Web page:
A red rubber ball bounced in front of him. A three-foot tall kid jumped into his field of vision, picked it up and ran back with it, without so much as looking at him.

Why was he here of all places? The temptation to go up and ask one of those kids or the mom bit at him. But what kind of question would that be? Excuse me, ma’am. But do you know who I am, or how I got here?

On the other hand, he didn’t have many options. And he certainly wasn’t learning anything more sitting here.

He approached the mother. She had short brown hair and stress wrinkles, probably put there by her children. In her hands, occupying her entire universe, was a battered novel with a picture of a girl in her underwear tied to a bed above the title–Rion’s Courage.

“Excuse me,” he said.

She shrieked, and dropped the book as her shaking hands went to her face. He stepped back, surprised and afraid.

“Oh, I’m sorry. I didn’t mean to…” She put a hand to her chest, breathing rapidly. “Sorry about that,” he said. He bent down and picked up her book.

This book sits on top of a pile of other books by the same author in a used book store. A man in a green coat comes up, picks it up, flips through it. He is gauging how hard it would be to read, how many pages, how small the print is. He puts it back down again.

The image ended in less than a split-second. He furrowed his brows.

The vision was unbidden and unwanted, so maybe it was a memory of his past. But the man did not look familiar, nor did the store.

But he knew, without a doubt, that this was a used book.

He picked it up and handed it to her. “Um…”

He thought about asking, just to confirm, but what a stupid question. Anyone could tell the novel had seen better days by the fanned-out leaves that artificially thickened it.

When their eyes met again, he said, “Excuse me, my name is-“

Crap, he didn’t even know that. And now he had to say something or it would look awkward. “My name is Rion. This is going to sound weird. But, um, do you know how I got here? I mean… did you see me walk in?”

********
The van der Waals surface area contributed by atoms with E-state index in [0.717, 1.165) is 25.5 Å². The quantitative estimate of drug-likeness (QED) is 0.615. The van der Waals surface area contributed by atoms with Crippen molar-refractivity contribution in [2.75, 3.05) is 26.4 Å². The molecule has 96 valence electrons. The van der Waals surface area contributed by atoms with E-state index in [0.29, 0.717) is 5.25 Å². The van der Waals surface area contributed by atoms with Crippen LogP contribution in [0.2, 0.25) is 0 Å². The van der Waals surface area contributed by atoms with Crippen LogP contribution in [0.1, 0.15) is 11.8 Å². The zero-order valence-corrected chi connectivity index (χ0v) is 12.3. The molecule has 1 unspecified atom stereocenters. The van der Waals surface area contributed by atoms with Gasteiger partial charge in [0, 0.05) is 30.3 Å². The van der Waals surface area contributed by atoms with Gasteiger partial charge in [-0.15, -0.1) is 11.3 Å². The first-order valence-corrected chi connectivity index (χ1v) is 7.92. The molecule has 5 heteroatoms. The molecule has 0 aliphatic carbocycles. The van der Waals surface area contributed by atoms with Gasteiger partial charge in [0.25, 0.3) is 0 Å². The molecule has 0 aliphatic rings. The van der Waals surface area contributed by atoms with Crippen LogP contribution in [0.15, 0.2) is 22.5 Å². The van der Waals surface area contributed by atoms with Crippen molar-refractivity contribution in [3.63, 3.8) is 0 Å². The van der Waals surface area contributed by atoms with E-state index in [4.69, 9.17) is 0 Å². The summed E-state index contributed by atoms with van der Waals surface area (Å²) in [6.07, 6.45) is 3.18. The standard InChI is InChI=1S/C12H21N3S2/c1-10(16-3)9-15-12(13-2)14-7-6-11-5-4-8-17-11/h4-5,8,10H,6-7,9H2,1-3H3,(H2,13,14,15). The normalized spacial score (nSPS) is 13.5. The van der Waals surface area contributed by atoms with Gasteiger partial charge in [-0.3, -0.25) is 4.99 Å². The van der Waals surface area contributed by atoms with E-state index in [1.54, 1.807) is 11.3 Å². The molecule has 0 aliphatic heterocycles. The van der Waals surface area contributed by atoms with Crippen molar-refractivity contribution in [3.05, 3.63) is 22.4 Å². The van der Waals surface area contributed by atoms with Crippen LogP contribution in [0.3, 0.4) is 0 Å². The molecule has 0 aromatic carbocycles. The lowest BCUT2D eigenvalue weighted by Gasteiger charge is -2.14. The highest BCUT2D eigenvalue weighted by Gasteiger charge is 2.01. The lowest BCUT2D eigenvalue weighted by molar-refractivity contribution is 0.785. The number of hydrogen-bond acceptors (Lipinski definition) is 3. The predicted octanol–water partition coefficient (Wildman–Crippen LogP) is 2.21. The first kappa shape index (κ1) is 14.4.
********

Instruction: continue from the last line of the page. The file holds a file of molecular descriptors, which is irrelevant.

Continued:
She gave him a quizzical expression, like he expected. “No, sorry, I didn’t see you.”

“Not at all?”

“No, I was reading.”

He sighed and nodded. “Okay, thanks.” He turned around and walked back to his park bench.

Well, that was a bust, he thought as he gripped the cold slats. Not that he didn’t expect it to be.

But that thing with the book was weird. He knew she would say ‘yes’ if he asked her if she got it in a used book store. He almost wanted to go up again and do it, but that would be awkward.

“Kids,” she called out. “Kids. Luke, Jamie, get over here. It’s time to go.”

“Maaaw-om,” both the girl and the boy said.

“It’s getting dark. Come on, it gets dangerous here at night.” Out of the corner of his eye he saw her putting the book into her purse. He hoped he hadn’t given her the motivation to leave.

One of the children was already at the mother’s side. The other jumped off the slide and headed over. She picked up the coat she had been sitting on and walked out to the street.

Now he was alone. Maybe it really did get dangerous here after dark. If that was so, whoever dumped him here didn’t plan smartly, even if it was himself.

Maybe that was it. Maybe this was some sort of test or simulation. Maybe he was a secret agent and he was undergoing the final test of his training. The duffel bag had his survival tools, and…

Goddammit, these ideas were all stupid. Stupid dreaming, stupid planning. All based on nothing. For all he knew, some homeless vagrant had put the duffel bag there. Maybe he was the homeless vagrant. Tears welled up in his eyes. The buildings seemed so tall, so ready to cave in. So alone. So vulnerable.

No, no, he couldn’t start panicking. That would really kill him.

All right, let’s establish things here. You’ve lost your memory. No idea why. But you’re not in any immediate danger, and you’ve got some… protection.

Rion sighed a low lonely sigh. He felt like the only person in the world, despite the contrary evidence. But sitting on a park bench wasn’t going to solve the mystery. He grabbed the salmon-colored bag and slung it around his shoulder as he stood up.

Time to go for a walk.

Eric J. Juneau

Eric Juneau is a software engineer and novelist on his lunch breaks. In 2016, his first novel, Merm-8, was published by eTreasures. He lives in, was born in, and refuses to leave, Minnesota. You can find him talking about movies, video games, and Disney princesses at where he details his journey to become a capital A Author.